© © Region Stavanger, Sirdal hytteformidling, Simen Haughom

Cross-country skiing, oranges and kvikklunsj

Long cross-country hikes with a motivation at the end is a typical family pastime. Coffee or hot chocolate on a thermos, oranges and the Norwegian “kvikklunsj” chocolate in the backpack. Norwegians actually eat 20 million oranges in total during Easter every year. A longer hike can also include campfires and roasting skewered sausages over the fire.

Norwegians read crime novels in their comfy cabins. But why crime novels?

No other country in the world reads as many crime novels as Norway during Easter holidays.

Supposedly, there is a number of reasons to this. Firstly, we have a long Easter break, therefore plenty of time to read. Secondly, Norway is such as safe country to live in, so perhaps we need an outlet for all our morbid fantasies whilst enjoying ourselves in an isolated cabin in the mountains. Reading about murders and crimes certainly gets your heart pumping. Thirdly, the traditions for crime solving during Easter go way back to 1923 when the national newspaper Aftenposten printed the headline “The Bergen train was looted last night” just at the start of Easter break. It was a story that took Norway by storm; however, it was no real news story! It was a marketing campaign for Jonathan Jerv’s newly written crime novel. It became quite the success too, as people went on a buying frenzy to obtain the novel. This entire publicity stunt was then the start of Norwegian people's love for Easter crime mysteries.

"Kos/hygge" at the cabin

Playing monopoly, playing cards – simply being together as a family with not too many digital distractions. Traditionally, these are nice things that families do together in their cabins. In addition to reading crime novels of course… Solving crosswords and what we call “påskenøtter” (translates to Easter nuts, not to be understood as being nuts, but in the meaning a hard nut to crack). It is all about family bonding, solving puzzles and mysteries.

Easter symbols and egg decorating

The most important symbols of Easter are the cross, eggs and chickens, lamb, the colour yellow as well as light green from freshly sprung sprouts. Yellow as the colour of Easter is specific to the Nordic countries, as in other countries they use different colours, such as white and purple to symbolising Easter. Egg decorating is of course typical for many countries, so not native to Norway, but we have adopted this activity, and it has become a pleasant tradition for families to do together. Dyeing the eggs yellow can be achieved by boiling them together with yellow onion peels. Another way of decorating eggs is to poke a hole in each end and blow out all the contents of the egg so that you’re only left with the eggshells. Then decorate with paint and hang in branches for decorations.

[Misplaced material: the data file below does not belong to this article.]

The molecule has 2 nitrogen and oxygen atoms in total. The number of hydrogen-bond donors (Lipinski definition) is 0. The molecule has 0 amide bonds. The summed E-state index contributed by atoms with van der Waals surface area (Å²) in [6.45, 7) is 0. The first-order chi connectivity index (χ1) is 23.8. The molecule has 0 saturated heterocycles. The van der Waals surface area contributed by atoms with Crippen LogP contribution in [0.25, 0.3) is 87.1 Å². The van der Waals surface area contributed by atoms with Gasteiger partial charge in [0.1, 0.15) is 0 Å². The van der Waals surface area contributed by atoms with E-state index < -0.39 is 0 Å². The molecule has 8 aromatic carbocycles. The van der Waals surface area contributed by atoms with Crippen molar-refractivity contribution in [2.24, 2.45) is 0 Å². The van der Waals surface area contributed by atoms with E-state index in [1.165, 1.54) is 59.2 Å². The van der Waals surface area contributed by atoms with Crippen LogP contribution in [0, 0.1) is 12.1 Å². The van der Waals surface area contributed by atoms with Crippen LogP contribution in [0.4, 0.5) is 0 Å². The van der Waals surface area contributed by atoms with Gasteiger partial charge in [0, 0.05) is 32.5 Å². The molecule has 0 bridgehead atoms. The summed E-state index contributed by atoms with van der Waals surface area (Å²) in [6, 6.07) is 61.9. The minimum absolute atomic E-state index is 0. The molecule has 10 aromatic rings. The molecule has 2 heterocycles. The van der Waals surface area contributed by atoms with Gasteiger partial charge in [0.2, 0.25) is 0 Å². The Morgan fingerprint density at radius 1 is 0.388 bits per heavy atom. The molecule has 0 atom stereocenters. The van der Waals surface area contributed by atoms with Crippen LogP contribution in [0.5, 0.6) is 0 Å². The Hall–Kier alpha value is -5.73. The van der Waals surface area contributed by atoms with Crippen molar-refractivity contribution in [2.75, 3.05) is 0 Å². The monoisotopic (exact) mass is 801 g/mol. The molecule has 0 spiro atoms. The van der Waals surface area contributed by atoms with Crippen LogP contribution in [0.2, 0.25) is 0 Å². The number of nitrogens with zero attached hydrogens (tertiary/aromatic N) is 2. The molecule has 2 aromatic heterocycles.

The Easter egg hunt

Newer traditions have also become part of the Easter mix in Norway – such as egg hunting with the kids. A tradition we have copied from our European neighbours, it is originally a German tradition from the 1600s where the Easter bunny came with eggs for the kids and hid them around the garden for the children to find.

Easter in the lowlands

If not in the mountains – Norwegians also spend Easter in the lowlands, perhaps in their cabins near the beach or in the islands. At Jæren, it is an Easter tradition to go to the ocean and boil eggs on an open fire. This is only allowed in designated areas for open fire, as there is a general ban on campfires between 15 September and 15 April.

For the early risers - catch the sunrise

Another habit to do during Easter is hiking in general. At the beach, in the forest, in the mountains – Norwegians tend to use nature to the fullest. Traditionally, one would go out hiking very early on Easter Day, so early in fact that you could see the sunrise! The reason to this is that it supposedly could cure disease and other illnesses. Perhaps that’s why Norwegians are seemingly always on some mountain top? Did you also know that some Norwegians start the beach season at Easter? The Easter ocean bath can often be witnessed on Palm Sunday every year. A rather chilly start to the Easter holidays, wouldn't you say?

Happy Easter!


Sources: Krimklubben.no, Wikipedia, scandinaviantraveler.com